29Malcolm Heath, 'Aristophanes and his Rivals,' G&R 37 (1990), 143-58 offers a convincing reconstruction of some of the play's action (150-1).
30Platonius (Proleg. ed com. 1.29ff. and 47ff.; see PCG IV ad loc.) even saw in his Odysseus & Co. a forerunner of Middle Comedy, because it apparently lacked personal invective (§pit¤mhsin), although this notion says more about the teleological schemata of ancient scholarship than about Cratinus. See the proposed reconstruction of Odysseus & Co. and the critique of Platonios's claim in H-G. Nesselrath, Die attische mittlere Komödie (Berlin, 1990), 236-40; cf. Heath, 'Rivals,' 147-8.
31On the restaging, see Alan Sommerstein, 'Kleophon and the restaging of Frogs,' in Tragedy, Comedy and the Polis, ed. Alan H. Sommerstein et al. (Bari, 1993), 461-76 and Dover Frogs, 73-6. One very interesting speculation about Aristophanes' relation to popular song culture deserves mention here: B. B. Rogers, The Knights of Aristophanes (London, 1910) ad 973ff. suggests that the reason Cleon is mentioned explicitly by name in line 976 (the only time he is so named) of that play is that Aristophanes hoped this little ode deriding Cleon might be picked up and popularly sung after the performance, just as Cratinus's songs had been. It is even more speculative to read anything into Aristophanes' apparent failure, but it may suggest that in the late 420's comedy was no longer a regular source of new, detachable song 'hits.' In discussion after this paper, Ruth Scodel suggested that the 'New Music' might be a key factor, and this is indeed plausible. As B. Zimmermann shows in 'Comedy's Criticism of Music,' Drama 2 (1993): Intertextualität in der griechisch-römischen Komödie 1-13, Aristophanes adopted many of the features of the New Music, even as he criticized it; his songs might therefore have been much more difficult for amateur performers than the music of the previous generation.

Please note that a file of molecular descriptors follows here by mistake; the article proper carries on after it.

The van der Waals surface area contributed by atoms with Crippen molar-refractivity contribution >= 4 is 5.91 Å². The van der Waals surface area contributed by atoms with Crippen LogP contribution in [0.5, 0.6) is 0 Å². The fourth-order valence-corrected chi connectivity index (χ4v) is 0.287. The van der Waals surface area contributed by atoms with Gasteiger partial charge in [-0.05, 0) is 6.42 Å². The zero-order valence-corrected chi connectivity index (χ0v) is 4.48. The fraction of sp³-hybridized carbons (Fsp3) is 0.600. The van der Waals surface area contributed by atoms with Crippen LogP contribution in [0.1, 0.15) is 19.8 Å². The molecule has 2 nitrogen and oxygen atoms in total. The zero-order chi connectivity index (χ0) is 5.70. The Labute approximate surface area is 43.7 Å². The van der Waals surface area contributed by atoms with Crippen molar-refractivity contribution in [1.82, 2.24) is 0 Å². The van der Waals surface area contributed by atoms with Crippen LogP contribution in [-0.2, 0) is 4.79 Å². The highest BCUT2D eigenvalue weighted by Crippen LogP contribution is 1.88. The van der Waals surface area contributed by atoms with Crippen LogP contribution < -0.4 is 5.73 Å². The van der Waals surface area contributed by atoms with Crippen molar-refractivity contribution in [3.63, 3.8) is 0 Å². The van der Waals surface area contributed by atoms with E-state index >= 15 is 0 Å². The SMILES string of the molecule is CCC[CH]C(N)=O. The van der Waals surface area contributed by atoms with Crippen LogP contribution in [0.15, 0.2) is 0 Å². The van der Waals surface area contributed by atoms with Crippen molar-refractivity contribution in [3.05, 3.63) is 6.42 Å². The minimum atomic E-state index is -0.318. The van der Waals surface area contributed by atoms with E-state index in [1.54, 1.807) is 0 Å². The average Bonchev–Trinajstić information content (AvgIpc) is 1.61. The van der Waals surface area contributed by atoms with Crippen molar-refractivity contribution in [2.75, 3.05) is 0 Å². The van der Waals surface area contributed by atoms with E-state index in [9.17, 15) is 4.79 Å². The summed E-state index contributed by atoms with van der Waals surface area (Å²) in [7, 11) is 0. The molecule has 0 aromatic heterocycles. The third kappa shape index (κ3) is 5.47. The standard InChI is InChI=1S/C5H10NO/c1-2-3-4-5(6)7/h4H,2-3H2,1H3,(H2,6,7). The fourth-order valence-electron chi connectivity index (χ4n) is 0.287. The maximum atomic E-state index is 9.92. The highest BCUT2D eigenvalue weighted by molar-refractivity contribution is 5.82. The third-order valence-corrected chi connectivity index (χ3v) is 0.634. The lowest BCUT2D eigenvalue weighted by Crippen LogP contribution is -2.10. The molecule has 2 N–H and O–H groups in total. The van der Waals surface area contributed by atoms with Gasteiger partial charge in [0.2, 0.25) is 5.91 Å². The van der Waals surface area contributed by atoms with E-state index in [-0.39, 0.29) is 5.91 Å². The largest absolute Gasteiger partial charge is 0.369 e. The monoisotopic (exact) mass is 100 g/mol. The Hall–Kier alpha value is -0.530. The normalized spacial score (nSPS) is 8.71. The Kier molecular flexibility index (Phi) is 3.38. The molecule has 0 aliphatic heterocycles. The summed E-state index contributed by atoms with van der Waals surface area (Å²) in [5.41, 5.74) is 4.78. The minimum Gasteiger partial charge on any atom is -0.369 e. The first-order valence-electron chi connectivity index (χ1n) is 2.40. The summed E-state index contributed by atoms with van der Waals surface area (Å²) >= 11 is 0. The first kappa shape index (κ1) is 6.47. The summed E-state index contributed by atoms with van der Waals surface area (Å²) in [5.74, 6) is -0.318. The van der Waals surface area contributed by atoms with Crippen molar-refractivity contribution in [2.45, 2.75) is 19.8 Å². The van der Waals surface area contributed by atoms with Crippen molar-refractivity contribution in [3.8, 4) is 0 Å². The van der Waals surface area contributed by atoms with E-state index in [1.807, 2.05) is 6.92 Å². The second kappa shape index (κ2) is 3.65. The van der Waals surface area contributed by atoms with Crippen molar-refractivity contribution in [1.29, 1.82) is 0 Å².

32The word Ípol°gv is rather rare but seems clearly to mean oral performance here.
33Stephen Halliwell, 'Authorial Collaboration in the Athenian Comic Theatre,' GRBS 30 (1989) 515-28.